Sealaska Heritage

NEWS_SHI to sponsor lecture on early work of Tlingit artist Nathan Jackson

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Community event is free, open to the public

July 3, 2019

(Flyer) (About Nathan Jackson)

Sealaska Heritage Institute (SHI) will sponsor a free lecture next week on Nathan Jackson, the famed Alaskan Tlingit artist and subject of the institute’s current exhibition, Yéil Yádi—Raven Child: A Nathan Jackson Retrospective.

The lecture, North-by-Southwest: Modernism and Nathan Jackson’s Early Work  by Christopher Green, a Ph.D. candidate in art history, will focus on Jackson’s early career in the 1960s. In that decade, Jackson spent time in Alaska and New York and at the Institute of American Indian Arts in Santa Fe, where he experimented with modernist forms and principles while refining his understanding of classic Tlingit style, Green wrote.

Jackson’s portraits, paintings, prints and experiments in textile design combined Tlingit motifs with expressive color fields and abstract space. His translation of these principles to his own students during workshops at Alaska Indian Arts, Inc. nearly instigated a revolution in Northwest Coast printmaking, garnering support from collectors as far as Los Angeles, before Jackson settled into his dedicated pursuit of traditional Tlingit design.

The lecture is scheduled from noon-1 pm, Wednesday, July 10, at Sealaska Heritage, 105 S. Seward Street in Juneau. The lecture will be videotaped and put online. Everyone is welcome.

Green is a Ph.D. candidate in Art History at the Graduate Center, City University of New York. His research focuses on modern and contemporary Native American art, the representation and display of Indigenous culture, and primitivisms of the historic and neo-avant-garde. His critical writing can be found in Art in AmericafriezeThe Brooklyn Rail, and Hyperallergic, while his research has been published in ARTMarginsWinterthur Portfolio, BC Studies, and ab-Original, among others. He recently co-edited issue 11 of SHIFT: Graduate Journal of Visual and Material Culture. He is currently a 2018-2019 Smithsonian Institution Predoctoral Fellow at the Smithsonian American Art Museum and National Museum of the American Indian. He will be the 2019-2020 Dedalus Foundation Dissertation Fellow in New York.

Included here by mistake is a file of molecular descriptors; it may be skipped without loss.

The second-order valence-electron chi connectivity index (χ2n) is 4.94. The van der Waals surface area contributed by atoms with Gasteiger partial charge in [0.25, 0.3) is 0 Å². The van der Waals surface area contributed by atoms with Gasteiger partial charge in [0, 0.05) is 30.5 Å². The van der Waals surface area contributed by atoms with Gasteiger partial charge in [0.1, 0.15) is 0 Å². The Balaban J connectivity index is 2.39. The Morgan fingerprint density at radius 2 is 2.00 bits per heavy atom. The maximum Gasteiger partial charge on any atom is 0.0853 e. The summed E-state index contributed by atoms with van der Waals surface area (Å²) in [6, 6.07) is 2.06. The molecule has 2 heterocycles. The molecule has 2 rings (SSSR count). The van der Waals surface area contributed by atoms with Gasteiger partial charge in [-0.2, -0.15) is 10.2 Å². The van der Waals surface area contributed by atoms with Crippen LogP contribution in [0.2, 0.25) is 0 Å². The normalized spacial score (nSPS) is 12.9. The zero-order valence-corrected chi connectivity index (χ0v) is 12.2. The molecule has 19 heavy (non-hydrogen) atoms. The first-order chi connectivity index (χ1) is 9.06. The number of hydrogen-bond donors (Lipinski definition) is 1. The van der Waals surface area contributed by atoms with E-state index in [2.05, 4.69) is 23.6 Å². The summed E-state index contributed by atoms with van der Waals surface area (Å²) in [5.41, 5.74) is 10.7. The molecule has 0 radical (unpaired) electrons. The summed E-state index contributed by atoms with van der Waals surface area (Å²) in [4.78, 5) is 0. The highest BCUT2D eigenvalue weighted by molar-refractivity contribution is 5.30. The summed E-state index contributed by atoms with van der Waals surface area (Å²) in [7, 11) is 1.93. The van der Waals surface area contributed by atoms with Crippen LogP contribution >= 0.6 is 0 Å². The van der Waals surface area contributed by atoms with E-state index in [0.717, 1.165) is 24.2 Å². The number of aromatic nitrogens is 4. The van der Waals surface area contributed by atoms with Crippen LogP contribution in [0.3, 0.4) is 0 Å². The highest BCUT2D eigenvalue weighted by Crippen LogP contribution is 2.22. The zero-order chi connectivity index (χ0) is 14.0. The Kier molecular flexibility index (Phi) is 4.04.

This program is made possible by a grant from the Alaska Native Education Program.

About Nathan Jackson

Nathan Jackson, Yéil Yádi (Raven Child) and leader of the Lukaax.ádi clan, practices traditional Tlingit Northwest Coast art as a carver, painter, and designer, creating masks, bentwood bowls, panels, houseposts, totem poles and jewelry.

Nathan's artwork can be found in major museums and collections across Alaska, the nation, and the world. He has placed dozens of totem poles in outdoor and interior locations and has major panels on view in public facilities, private businesses and homes. Part of the landscape of Southeast Alaska, his art has accompanied him as an ambassador for his culture, from Ketchikan to London to Kobe. Nathan has made numerous masks and ritual objects for use in clan ceremonies and is celebrated for passing on his knowledge to succeeding generations.

In 1988, Nathan received an Honorary Doctorate of Humanities from the University of Alaska, Southeast. In 1995, he was one of 12 recipients of a National Endowment for the Arts Heritage Fellowship Award, the nation’s highest honor in traditional arts.  In 2009, Nathan was honored as the Rasmuson Foundation’s Distinguished Artist of the Year.  He continues to carve large and small projects in the carving shed at the Saxman Totem Park outside of Ketchikan.

SHI’s current exhibit, in a space named for him, shows Jackson’s work from his earliest productions to his most recent, beginning from the early 1960s and spanning to the present day. The exhibit, in the Nathan Jackson Gallery, will be on display through Oct. 15, 2019.

Sealaska Heritage Institute is a private nonprofit founded in 1980 to perpetuate and enhance Tlingit, Haida and Tsimshian cultures of Southeast Alaska. Its goal is to promote cultural diversity and cross-cultural understanding through public services and events. SHI also conducts social scientific and public policy research that promotes Alaska Native arts, cultures, history and education statewide. The institute is governed by a Board of Trustees and guided by a Council of Traditional Scholars, a Native Artist Committee and a Southeast Regional Language Committee.

CONTACT: Amy Fletcher, SHI Media and Publications Director, 907.586.9116,